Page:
Vast nurseries that are giving birth to thousands or even millions of stars highlight the spiral arms of these galaxies imaged by ALMA, a telescope array in Chile. Clockwise from top left, the galaxies are Messier 100, Messier 66, and Messier 61. M66 has been disturbed by a gravitational encounter with another galaxy, which squeezed its gas clouds to the point that they began forming more stars. [ALMA (ESO/NAOJ/NRAO); NRAO/AUI/NSF, B. Saxton]
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Most galaxies of any appreciable size are giving birth to new stars. But some are a lot better at it than others. In fact, early results from a survey of star-forming galaxies suggests that smaller ones are better at it than bigger ones.
Stars are born from stellar nurseries — collapsing clouds of gas and dust. The clouds break apart into smaller clumps that then form stars. Individual nurseries can give birth to anywhere from a few stars to hundreds of thousands of them.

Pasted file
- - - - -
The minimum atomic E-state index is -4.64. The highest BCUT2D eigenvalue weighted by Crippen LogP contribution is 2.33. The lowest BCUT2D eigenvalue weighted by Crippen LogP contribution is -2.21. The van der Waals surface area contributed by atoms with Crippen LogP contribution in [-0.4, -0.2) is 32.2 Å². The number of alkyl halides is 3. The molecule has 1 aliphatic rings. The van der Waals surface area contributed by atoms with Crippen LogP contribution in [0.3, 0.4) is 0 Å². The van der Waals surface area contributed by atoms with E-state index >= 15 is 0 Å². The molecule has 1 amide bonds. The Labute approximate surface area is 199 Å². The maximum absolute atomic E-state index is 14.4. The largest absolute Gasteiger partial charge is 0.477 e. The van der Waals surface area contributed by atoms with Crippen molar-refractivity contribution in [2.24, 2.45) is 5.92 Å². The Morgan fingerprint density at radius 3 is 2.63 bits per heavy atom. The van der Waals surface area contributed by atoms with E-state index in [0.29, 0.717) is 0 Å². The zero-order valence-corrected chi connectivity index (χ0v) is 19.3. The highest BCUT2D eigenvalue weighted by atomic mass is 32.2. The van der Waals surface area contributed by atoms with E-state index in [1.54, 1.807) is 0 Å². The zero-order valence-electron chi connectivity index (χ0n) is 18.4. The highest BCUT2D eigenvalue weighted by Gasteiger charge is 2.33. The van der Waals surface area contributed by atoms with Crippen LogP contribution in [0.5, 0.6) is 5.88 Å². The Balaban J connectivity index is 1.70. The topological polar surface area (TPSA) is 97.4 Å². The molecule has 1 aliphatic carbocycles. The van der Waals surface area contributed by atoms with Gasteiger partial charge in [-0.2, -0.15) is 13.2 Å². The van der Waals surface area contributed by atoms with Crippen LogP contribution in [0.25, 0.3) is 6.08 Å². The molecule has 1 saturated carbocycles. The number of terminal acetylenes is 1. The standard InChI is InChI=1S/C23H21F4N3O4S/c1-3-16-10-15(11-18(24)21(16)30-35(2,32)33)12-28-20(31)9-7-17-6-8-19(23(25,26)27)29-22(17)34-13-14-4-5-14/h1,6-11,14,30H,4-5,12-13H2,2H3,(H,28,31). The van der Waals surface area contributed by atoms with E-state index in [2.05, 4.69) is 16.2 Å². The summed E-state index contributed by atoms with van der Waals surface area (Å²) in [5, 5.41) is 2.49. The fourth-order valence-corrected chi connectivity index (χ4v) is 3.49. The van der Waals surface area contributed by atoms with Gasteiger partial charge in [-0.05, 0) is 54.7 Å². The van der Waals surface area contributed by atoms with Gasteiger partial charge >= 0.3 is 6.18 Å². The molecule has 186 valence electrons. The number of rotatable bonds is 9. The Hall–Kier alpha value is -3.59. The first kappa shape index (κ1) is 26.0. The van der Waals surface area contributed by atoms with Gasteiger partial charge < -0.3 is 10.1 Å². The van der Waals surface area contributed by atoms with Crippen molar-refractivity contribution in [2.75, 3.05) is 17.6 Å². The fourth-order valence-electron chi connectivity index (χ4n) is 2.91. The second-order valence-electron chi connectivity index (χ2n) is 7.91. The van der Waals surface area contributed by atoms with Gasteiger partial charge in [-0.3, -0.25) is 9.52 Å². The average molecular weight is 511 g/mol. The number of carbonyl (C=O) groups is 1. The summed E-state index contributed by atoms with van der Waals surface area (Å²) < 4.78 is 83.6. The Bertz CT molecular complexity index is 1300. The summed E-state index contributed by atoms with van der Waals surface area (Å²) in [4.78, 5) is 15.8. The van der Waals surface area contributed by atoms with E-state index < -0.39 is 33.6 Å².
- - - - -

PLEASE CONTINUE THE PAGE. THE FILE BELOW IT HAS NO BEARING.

Astronomers are using an array of radio telescopes to study more than a hundred thousand nurseries in 74 large galaxies. The array, known as ALMA, is in Chile, so it's looking at galaxies that are visible from the southern hemisphere. The galaxies are all fairly close, and we see them pretty much face-on. That provides a detailed look at their gas clouds.
Early results indicate that nurseries in smaller galaxies are more efficient at making stars — they convert more of the gas into stars in a shorter time.
Astronomers aren't sure why that\'s the case. One idea is that as big galaxies get older, they get more stirred up. That spreads out their gas, so it's harder for it to come together to make stars.
The survey isn't done yet, though. As astronomers look at the remaining galaxies — and analyze the rest of their data — they may come to a more complete understanding of why some galaxies are better at making stars.
Script by Damond Benningfield